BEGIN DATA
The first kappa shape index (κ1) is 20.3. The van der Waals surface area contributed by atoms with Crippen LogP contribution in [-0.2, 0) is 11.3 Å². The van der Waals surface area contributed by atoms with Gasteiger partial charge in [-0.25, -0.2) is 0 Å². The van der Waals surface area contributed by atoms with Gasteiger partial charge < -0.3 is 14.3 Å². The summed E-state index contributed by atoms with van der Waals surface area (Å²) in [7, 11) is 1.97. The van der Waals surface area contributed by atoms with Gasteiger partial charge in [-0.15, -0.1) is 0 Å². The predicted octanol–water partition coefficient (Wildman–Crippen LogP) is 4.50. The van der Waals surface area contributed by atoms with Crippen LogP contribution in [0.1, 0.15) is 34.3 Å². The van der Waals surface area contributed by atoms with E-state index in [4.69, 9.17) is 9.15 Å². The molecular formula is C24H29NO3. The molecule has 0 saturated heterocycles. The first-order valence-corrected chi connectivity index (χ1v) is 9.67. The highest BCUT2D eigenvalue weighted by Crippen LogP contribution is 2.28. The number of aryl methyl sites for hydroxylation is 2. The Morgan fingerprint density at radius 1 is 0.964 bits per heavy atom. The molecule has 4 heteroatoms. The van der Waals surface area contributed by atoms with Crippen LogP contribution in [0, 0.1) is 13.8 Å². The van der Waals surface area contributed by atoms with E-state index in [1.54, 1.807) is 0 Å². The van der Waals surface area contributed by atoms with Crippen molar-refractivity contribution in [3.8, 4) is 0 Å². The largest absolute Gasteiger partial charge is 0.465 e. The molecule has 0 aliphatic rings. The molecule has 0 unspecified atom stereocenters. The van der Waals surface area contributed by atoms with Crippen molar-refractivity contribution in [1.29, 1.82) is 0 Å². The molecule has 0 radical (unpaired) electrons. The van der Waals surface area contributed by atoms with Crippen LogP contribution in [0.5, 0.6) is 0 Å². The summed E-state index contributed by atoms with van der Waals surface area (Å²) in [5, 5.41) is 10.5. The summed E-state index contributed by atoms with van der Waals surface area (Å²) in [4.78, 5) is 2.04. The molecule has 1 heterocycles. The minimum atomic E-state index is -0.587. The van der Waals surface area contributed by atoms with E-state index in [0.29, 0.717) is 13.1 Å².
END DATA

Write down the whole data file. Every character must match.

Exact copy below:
The first kappa shape index (κ1) is 20.3. The van der Waals surface area contributed by atoms with Crippen LogP contribution in [-0.2, 0) is 11.3 Å². The van der Waals surface area contributed by atoms with Gasteiger partial charge in [-0.25, -0.2) is 0 Å². The van der Waals surface area contributed by atoms with Gasteiger partial charge < -0.3 is 14.3 Å². The summed E-state index contributed by atoms with van der Waals surface area (Å²) in [7, 11) is 1.97. The van der Waals surface area contributed by atoms with Gasteiger partial charge in [-0.15, -0.1) is 0 Å². The predicted octanol–water partition coefficient (Wildman–Crippen LogP) is 4.50. The van der Waals surface area contributed by atoms with Crippen LogP contribution in [0.1, 0.15) is 34.3 Å². The van der Waals surface area contributed by atoms with E-state index in [4.69, 9.17) is 9.15 Å². The molecular formula is C24H29NO3. The molecule has 0 saturated heterocycles. The first-order valence-corrected chi connectivity index (χ1v) is 9.67. The highest BCUT2D eigenvalue weighted by Crippen LogP contribution is 2.28. The number of aryl methyl sites for hydroxylation is 2. The Morgan fingerprint density at radius 1 is 0.964 bits per heavy atom. The molecule has 4 heteroatoms. The van der Waals surface area contributed by atoms with Crippen LogP contribution in [0, 0.1) is 13.8 Å². The van der Waals surface area contributed by atoms with E-state index in [1.54, 1.807) is 0 Å². The van der Waals surface area contributed by atoms with Crippen molar-refractivity contribution in [3.8, 4) is 0 Å². The largest absolute Gasteiger partial charge is 0.465 e. The molecule has 0 aliphatic rings. The molecule has 0 unspecified atom stereocenters. The van der Waals surface area contributed by atoms with Crippen molar-refractivity contribution in [1.29, 1.82) is 0 Å². The molecule has 0 radical (unpaired) electrons. The van der Waals surface area contributed by atoms with Crippen LogP contribution in [0.5, 0.6) is 0 Å². The summed E-state index contributed by atoms with van der Waals surface area (Å²) in [5, 5.41) is 10.5. The summed E-state index contributed by atoms with van der Waals surface area (Å²) in [4.78, 5) is 2.04. The molecule has 1 heterocycles. The minimum atomic E-state index is -0.587. The van der Waals surface area contributed by atoms with E-state index in [0.29, 0.717) is 13.1 Å².